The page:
Columbus, OH - January 2016
Patients with cystic fibrosis (CF) often have respiratory exacerbations that lead to hospitalization. Clinician-researchers at Nationwide Children’s Hospital have shown over the last several years that hospitalized CF patients have a high incidence of depressive symptoms associated with longer lengths of stay. Those patients also have reduced levels of light exposure while hospitalized, according to a 2013 study led by Benjamin Kopp, MD, a member of the Section of Pulmonary Medicine at Nationwide Children’s.
So could light therapy, an inexpensive and widely-available treatment for depression, have a positive effect on these patients? A recent pilot trial led by Dr. Kopp showed such a benefit that Nationwide Children’s now plans to offer the therapy to all of its hospitalized CF patients.
“We have pretty significant finding for such a simple treatment,” says Dr. Kopp. “We were actually surprised and impressed.”
Thirty CF patients with a mean age of 27.7 years were enrolled in the study upon hospital admission. The Quick Inventory of Depressive Symptomatology self-report and clinician-administered survey found at least mild depression in 80 percent of the subjects. Approximately 58 percent were already taking antidepressant medication.
For the light therapy, the subjects used a NatureBright SunTouch Plus Light and Ion Therapy Lamp© after waking for 30 minutes over seven consecutive days. The lamp was placed 60 to 80 centimeters away from the face.
The subjects had a mean length of hospital stay of 11 ± 3.6 days, compared with 13.3 ± 4.4 days for a historical cohort of hospitalized CF patients from the year prior. A two-day length of stay decrease for 30 patients amounts to a cost savings of nearly $300,000, according to the researchers.
The average scores on the depressive symptom survey also decreased significantly; only two patients who were admitted with depressive symptoms showed no improvement after light therapy. The Cystic Fibrosis Questionnaire-Revised, given to the subjects to assess quality of life, showed that six out of 12 quality of life measures – physical, vitality, emotion, health perceptions, body image and respiratory – significantly improved during light therapy. Only one measure, weight, decreased in scoring.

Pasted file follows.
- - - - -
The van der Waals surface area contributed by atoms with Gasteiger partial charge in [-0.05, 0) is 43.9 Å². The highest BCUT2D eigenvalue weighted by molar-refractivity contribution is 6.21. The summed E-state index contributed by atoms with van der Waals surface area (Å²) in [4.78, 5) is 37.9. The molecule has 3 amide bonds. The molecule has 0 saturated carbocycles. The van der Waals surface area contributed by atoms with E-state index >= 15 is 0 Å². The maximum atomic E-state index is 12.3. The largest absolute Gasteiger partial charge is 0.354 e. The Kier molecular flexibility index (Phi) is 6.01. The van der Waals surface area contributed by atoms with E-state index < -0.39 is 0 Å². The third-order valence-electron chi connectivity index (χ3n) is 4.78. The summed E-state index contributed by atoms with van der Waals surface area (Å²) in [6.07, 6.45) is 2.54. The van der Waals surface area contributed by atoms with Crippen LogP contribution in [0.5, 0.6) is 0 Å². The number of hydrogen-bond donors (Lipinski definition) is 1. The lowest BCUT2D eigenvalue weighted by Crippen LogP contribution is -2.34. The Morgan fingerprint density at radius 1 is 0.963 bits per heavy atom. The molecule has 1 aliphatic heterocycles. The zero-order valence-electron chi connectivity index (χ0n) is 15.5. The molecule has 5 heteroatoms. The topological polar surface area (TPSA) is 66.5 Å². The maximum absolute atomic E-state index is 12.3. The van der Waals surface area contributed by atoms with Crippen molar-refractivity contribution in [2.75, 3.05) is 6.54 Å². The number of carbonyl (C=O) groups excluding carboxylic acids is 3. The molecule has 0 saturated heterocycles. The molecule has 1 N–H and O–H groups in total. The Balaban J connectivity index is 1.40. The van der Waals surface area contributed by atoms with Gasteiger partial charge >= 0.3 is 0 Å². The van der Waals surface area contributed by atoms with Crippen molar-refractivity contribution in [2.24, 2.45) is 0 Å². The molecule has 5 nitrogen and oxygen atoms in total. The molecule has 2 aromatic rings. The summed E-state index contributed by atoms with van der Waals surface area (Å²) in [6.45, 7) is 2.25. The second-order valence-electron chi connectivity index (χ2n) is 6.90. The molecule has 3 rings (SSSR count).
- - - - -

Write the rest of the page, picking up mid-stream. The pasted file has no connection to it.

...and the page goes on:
Treating depression during hospitalization can be difficult, especially when it is a comorbidity of a chronic illness, says Dr. Kopp, who is also a principal investigator in the Center for Microbial Pathogenesis in The Research Institute at Nationwide Children’s and a faculty member at The Ohio State College of Medicine.
But light therapy avoids many of the typical problems.
“It works quickly, as there are not quick mood stabilizers available,” Dr. Kopp explains. “It’s inexpensive, so it can be used even when there are few financial resources available. And it does not interact with other medications that cystic fibrosis patients may be taking.”
Nationwide Children’s is now working on a sterilization protocol for lamps so that light therapy can be offered to each of its CF patients.
Kopp BT, Hayes D Jr, Ghera P, Patel A, Kirkby S, Kowatch RA, Splaingard M. Pilot trial of light therapy for depression in hospitalized patients with cystic fibrosis. Journal of Affective Disorders. 2016 Jan 1; 189:164-8.
Kopp BT, Hayes D Jr, Ratkiewicz M, Baron N, Splaingard M. Light exposure and depression in hospitalized adult patients with cystic fibrosis. Journal of Affective Disorders. 2013 Sep 5; 150(2):585-9.